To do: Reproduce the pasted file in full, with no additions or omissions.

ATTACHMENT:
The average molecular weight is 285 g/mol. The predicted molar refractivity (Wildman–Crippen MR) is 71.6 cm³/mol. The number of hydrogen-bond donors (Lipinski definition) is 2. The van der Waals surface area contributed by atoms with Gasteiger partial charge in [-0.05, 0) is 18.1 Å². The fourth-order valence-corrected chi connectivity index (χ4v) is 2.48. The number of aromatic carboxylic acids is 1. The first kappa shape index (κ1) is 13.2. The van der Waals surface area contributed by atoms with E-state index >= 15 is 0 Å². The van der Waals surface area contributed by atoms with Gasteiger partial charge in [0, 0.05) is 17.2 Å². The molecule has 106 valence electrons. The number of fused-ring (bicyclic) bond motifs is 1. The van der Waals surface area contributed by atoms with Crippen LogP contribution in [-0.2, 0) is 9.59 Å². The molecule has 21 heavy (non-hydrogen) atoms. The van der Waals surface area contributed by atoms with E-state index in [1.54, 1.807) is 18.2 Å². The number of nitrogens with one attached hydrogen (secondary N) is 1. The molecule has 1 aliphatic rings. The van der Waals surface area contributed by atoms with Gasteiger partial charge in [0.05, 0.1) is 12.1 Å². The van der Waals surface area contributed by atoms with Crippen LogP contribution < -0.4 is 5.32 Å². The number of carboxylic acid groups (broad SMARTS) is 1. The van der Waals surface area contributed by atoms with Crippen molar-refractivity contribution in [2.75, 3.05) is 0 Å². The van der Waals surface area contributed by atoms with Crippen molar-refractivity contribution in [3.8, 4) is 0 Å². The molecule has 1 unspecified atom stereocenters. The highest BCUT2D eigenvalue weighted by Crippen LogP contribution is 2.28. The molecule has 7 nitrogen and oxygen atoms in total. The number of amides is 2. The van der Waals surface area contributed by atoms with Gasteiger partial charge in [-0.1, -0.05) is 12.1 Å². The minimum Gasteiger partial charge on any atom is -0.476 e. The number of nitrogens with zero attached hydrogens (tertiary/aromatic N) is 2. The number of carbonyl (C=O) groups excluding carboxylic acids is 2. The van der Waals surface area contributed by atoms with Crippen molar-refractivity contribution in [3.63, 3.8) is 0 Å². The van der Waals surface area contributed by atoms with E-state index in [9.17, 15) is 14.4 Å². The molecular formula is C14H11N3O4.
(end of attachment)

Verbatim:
The average molecular weight is 285 g/mol. The predicted molar refractivity (Wildman–Crippen MR) is 71.6 cm³/mol. The number of hydrogen-bond donors (Lipinski definition) is 2. The van der Waals surface area contributed by atoms with Gasteiger partial charge in [-0.05, 0) is 18.1 Å². The fourth-order valence-corrected chi connectivity index (χ4v) is 2.48. The number of aromatic carboxylic acids is 1. The first kappa shape index (κ1) is 13.2. The van der Waals surface area contributed by atoms with E-state index >= 15 is 0 Å². The van der Waals surface area contributed by atoms with Gasteiger partial charge in [0, 0.05) is 17.2 Å². The molecule has 106 valence electrons. The number of fused-ring (bicyclic) bond motifs is 1. The van der Waals surface area contributed by atoms with Crippen LogP contribution in [-0.2, 0) is 9.59 Å². The molecule has 21 heavy (non-hydrogen) atoms. The van der Waals surface area contributed by atoms with E-state index in [1.54, 1.807) is 18.2 Å². The number of nitrogens with one attached hydrogen (secondary N) is 1. The molecule has 1 aliphatic rings. The van der Waals surface area contributed by atoms with Gasteiger partial charge in [0.05, 0.1) is 12.1 Å². The van der Waals surface area contributed by atoms with Crippen LogP contribution < -0.4 is 5.32 Å². The number of carboxylic acid groups (broad SMARTS) is 1. The van der Waals surface area contributed by atoms with Crippen molar-refractivity contribution in [2.75, 3.05) is 0 Å². The van der Waals surface area contributed by atoms with Crippen molar-refractivity contribution in [3.8, 4) is 0 Å². The molecule has 1 unspecified atom stereocenters. The highest BCUT2D eigenvalue weighted by Crippen LogP contribution is 2.28. The molecule has 7 nitrogen and oxygen atoms in total. The number of amides is 2. The van der Waals surface area contributed by atoms with Gasteiger partial charge in [-0.1, -0.05) is 12.1 Å². The minimum Gasteiger partial charge on any atom is -0.476 e. The number of nitrogens with zero attached hydrogens (tertiary/aromatic N) is 2. The number of carbonyl (C=O) groups excluding carboxylic acids is 2. The van der Waals surface area contributed by atoms with Crippen molar-refractivity contribution in [3.63, 3.8) is 0 Å². The van der Waals surface area contributed by atoms with E-state index in [9.17, 15) is 14.4 Å². The molecular formula is C14H11N3O4.